Moreover, there is other evidence one can cite that undercuts the premise of Cillizza’s and Brownstein’s argument. For instance, we might think that if the presidency was so much more difficult, presidents would find it harder to win reelection. However, our three most recent presidents – Clinton, G. W. Bush and Obama – all successfully won reelection. In contrast, three of their four immediate predecessors: Gerald Ford, Jimmy Carter and G. H. W. Bush, did not. Moreover, Lyndon Johnson did not pursue a second full term in 1968 because of political opposition and declining support, and Richard Nixon resigned in the face of almost certain impeachment, making Ronald Reagan the only one of those six previous presidents to serve two full terms. No wonder scholars complained of a “tethered” presidency at the start of Reagan’s first term!
Finally, consider the severity of the issues facing recent presidents. Yes, 9/11 ushered in the Age of Terrorism, and all the difficulty that entails for presidents’ efforts to fulfill their commander-in-chief functions. But the consequences of making a mistake in the fight against terrorism, while enormous, are arguably not any greater – and probably less significant – than what the post-World War II presidents confronted during the height of the Cold War. It is for this reason that Richard Neustadt, in the final edition of his classic work which was issued as the Cold War came to a close, cautions against looking back on those years with rose-colored glasses. He writes, “From the multicentered, interdependent world now coming into being, environmentally endangered as it is, Presidents [and pundits!] may look back on the Cold War as an era of stability, authority and glamour. They may yearn for the simplicity they see in retrospect, and also for the solace. Too bad.” Although acknowledging that governing in this new age has its own set of difficulties, Neustadt reminds us that there are compensations for outliving the Cold War: “[T]he personal responsibility attached to nuclear weapons should become less burdensome for Presidents themselves, while contemplation of their mere humanity becomes less haunting for the rest of us. To me that seems a fair exchange.”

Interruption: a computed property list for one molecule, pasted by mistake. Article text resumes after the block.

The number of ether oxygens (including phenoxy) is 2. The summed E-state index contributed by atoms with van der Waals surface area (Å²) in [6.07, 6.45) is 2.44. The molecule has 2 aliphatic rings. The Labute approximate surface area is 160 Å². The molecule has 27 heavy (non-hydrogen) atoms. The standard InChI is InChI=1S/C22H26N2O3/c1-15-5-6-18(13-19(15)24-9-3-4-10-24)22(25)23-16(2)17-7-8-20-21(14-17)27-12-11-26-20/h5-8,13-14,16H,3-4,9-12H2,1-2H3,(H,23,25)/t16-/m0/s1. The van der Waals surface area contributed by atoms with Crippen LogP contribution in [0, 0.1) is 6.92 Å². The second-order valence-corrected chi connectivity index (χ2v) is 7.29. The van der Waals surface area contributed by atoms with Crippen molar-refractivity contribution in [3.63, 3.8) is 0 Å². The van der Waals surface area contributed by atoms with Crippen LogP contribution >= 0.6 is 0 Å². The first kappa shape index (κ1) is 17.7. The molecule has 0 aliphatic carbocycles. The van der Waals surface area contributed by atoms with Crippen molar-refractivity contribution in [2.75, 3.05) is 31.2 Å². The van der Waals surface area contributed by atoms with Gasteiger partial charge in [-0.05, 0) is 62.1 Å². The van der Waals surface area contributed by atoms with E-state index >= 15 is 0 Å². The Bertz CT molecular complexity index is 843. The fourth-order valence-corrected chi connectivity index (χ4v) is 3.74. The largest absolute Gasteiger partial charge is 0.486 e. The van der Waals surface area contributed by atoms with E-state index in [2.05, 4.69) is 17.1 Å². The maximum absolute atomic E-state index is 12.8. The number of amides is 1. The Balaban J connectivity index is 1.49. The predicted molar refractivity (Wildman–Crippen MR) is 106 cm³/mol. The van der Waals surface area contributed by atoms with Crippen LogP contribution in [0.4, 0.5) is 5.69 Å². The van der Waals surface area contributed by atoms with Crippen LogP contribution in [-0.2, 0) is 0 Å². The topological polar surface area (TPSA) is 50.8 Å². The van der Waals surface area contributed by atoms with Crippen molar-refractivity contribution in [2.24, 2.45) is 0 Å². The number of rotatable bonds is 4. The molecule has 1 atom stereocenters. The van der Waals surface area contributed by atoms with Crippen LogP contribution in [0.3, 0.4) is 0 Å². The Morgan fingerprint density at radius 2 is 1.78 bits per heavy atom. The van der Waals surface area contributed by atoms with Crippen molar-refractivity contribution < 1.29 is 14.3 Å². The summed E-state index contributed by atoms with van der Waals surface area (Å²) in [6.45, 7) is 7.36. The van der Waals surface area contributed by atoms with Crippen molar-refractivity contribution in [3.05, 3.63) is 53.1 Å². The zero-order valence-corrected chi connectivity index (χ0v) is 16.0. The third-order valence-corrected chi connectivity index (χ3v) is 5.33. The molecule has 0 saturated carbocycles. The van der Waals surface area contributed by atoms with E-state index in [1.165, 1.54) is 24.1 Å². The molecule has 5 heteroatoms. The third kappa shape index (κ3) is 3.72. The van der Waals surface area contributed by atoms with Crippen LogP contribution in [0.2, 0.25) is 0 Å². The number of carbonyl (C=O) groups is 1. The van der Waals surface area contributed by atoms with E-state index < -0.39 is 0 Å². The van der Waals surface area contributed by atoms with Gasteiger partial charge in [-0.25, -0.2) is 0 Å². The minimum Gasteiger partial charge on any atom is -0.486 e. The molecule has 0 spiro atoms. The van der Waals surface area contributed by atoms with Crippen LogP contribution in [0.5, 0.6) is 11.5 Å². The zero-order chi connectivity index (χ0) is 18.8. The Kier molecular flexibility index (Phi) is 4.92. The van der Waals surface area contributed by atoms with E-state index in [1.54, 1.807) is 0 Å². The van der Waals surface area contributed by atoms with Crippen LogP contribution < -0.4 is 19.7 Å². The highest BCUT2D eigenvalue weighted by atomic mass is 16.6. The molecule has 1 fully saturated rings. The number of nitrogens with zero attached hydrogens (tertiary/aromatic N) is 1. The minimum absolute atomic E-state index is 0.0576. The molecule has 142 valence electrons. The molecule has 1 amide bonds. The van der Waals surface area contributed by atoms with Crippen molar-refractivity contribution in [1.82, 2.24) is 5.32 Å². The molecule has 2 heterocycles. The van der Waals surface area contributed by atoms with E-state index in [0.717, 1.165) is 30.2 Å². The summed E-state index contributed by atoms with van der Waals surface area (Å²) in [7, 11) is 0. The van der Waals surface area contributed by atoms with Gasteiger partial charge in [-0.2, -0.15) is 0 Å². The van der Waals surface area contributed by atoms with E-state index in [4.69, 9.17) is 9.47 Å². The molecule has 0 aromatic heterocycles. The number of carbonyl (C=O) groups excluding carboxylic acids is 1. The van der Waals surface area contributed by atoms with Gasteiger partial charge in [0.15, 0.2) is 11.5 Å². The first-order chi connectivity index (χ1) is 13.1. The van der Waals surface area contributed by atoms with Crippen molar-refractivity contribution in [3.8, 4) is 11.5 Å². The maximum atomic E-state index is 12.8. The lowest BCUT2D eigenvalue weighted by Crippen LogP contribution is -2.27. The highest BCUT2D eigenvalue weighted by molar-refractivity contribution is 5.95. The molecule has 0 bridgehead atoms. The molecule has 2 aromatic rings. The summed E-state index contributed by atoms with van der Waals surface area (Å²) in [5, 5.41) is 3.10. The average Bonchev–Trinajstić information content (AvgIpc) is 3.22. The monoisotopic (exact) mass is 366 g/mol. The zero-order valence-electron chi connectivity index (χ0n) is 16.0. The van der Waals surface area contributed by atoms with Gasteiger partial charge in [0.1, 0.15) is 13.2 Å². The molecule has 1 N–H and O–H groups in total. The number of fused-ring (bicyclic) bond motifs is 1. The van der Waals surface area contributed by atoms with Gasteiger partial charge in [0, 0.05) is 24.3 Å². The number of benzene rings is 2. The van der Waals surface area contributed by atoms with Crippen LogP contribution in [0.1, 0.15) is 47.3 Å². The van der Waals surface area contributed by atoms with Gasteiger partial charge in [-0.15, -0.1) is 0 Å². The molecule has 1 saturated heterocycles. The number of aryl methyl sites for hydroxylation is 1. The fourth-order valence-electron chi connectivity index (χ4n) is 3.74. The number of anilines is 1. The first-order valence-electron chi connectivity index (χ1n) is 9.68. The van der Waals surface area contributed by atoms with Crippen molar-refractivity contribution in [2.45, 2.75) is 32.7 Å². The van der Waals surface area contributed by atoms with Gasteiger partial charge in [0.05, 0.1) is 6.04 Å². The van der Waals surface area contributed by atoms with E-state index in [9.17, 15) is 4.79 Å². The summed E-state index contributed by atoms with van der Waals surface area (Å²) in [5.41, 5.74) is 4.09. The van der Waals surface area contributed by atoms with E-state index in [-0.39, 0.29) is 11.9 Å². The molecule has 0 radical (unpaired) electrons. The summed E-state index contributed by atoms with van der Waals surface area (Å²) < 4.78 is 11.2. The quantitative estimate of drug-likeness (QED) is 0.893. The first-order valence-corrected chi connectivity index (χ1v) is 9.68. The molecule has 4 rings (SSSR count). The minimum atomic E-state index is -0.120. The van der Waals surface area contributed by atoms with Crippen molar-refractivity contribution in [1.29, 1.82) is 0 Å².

To me too. Yes, the presidency is difficult. But there’s little evidence that it is harder today than in previous presidencies during the post-World War II modern era. Indeed, one might argue that the job has become slightly easier, although I doubt that is any solace to Barack Obama.
UPDATE: Jonathan Bernstein weighs in on the issue here: http://bv.ms/1xbKij5
Matthew Dickinson publishes his Presidential Power blog at http://sites.middlebury.edu/presidentialpower/.